[The following is an exact transcript of this podcast.]
It sounds like the title to a Rudyard Kipling tale: how the turtle got its shell. But it’s actually a question that has puzzled scientists. After all, no other animal, living or extinct, has a similarly constructed bony shield surrounding its body. Scientists had thought that, over evolutionary time, small bony plates fused with the animal’s skin. But a new study published July 10th in the journal Science offers a different pathway.
In most animals the shoulder blades lie outside the ribs. Not so with turtles. And there’s no intermediate evolutionary form in which the shoulder blades lie beneath ribs. So researchers in Japan compared chicken, mouse and Chinese soft-shelled turtle embryos at different stages of development. They show that initially the embryos develop along the same pathways. But the turtle takes a turn.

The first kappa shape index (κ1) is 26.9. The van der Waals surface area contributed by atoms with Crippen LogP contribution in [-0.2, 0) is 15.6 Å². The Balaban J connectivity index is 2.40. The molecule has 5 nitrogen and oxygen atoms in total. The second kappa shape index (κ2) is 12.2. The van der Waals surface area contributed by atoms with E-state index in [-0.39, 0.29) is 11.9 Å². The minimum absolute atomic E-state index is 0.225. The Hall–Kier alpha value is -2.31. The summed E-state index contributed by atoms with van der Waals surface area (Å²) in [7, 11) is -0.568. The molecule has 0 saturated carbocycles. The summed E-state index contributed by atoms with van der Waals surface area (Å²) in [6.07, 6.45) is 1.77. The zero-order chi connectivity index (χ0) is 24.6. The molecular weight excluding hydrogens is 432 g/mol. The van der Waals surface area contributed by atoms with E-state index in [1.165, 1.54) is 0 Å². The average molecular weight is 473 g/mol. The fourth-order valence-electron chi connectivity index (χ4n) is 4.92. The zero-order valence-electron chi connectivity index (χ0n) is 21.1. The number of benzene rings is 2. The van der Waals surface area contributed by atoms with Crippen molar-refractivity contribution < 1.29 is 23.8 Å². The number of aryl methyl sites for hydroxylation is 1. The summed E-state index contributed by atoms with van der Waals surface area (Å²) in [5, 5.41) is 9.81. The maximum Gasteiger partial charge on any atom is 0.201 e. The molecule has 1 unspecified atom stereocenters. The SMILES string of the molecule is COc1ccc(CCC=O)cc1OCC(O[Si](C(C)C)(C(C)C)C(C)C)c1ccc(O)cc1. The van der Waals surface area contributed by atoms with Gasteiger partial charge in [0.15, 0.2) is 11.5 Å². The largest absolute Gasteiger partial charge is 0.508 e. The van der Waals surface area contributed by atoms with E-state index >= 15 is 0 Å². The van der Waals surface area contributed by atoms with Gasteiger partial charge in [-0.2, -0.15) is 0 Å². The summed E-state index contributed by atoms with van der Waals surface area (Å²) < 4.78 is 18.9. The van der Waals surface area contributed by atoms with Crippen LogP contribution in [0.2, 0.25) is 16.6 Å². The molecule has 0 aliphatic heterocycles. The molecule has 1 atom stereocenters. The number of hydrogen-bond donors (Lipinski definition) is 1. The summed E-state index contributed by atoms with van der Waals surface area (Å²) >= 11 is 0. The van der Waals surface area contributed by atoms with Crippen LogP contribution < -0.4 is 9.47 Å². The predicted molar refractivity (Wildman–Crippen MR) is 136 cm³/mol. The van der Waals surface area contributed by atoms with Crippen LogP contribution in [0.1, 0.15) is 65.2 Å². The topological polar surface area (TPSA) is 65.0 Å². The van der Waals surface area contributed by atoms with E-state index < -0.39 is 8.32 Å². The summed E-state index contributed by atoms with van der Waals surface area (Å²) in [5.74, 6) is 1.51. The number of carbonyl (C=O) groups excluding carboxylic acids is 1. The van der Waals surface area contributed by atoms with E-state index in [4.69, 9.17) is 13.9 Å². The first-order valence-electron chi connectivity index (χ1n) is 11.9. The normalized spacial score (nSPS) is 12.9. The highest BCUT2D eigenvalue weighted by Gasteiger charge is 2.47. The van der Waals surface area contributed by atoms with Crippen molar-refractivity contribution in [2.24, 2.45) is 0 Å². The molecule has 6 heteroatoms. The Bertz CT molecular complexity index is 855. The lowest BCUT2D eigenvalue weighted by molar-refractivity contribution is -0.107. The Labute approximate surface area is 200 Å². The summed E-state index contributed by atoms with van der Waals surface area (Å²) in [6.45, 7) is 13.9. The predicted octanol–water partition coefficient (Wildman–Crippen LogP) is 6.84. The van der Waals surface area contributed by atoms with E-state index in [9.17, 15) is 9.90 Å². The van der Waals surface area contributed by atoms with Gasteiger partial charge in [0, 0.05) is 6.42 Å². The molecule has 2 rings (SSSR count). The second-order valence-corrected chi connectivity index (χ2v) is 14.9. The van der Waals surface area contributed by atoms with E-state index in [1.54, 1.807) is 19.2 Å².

As it develops, part of its body folds in on itself. Shoulder blades get folded within the ribs. The ribs stay connected, but new connections also develop between bone and muscles. Then the shell starts to develop as the ribs fuse together and encase the shoulder blades. Not as droll perhaps as a “Just So” story. But more fascinating for being true.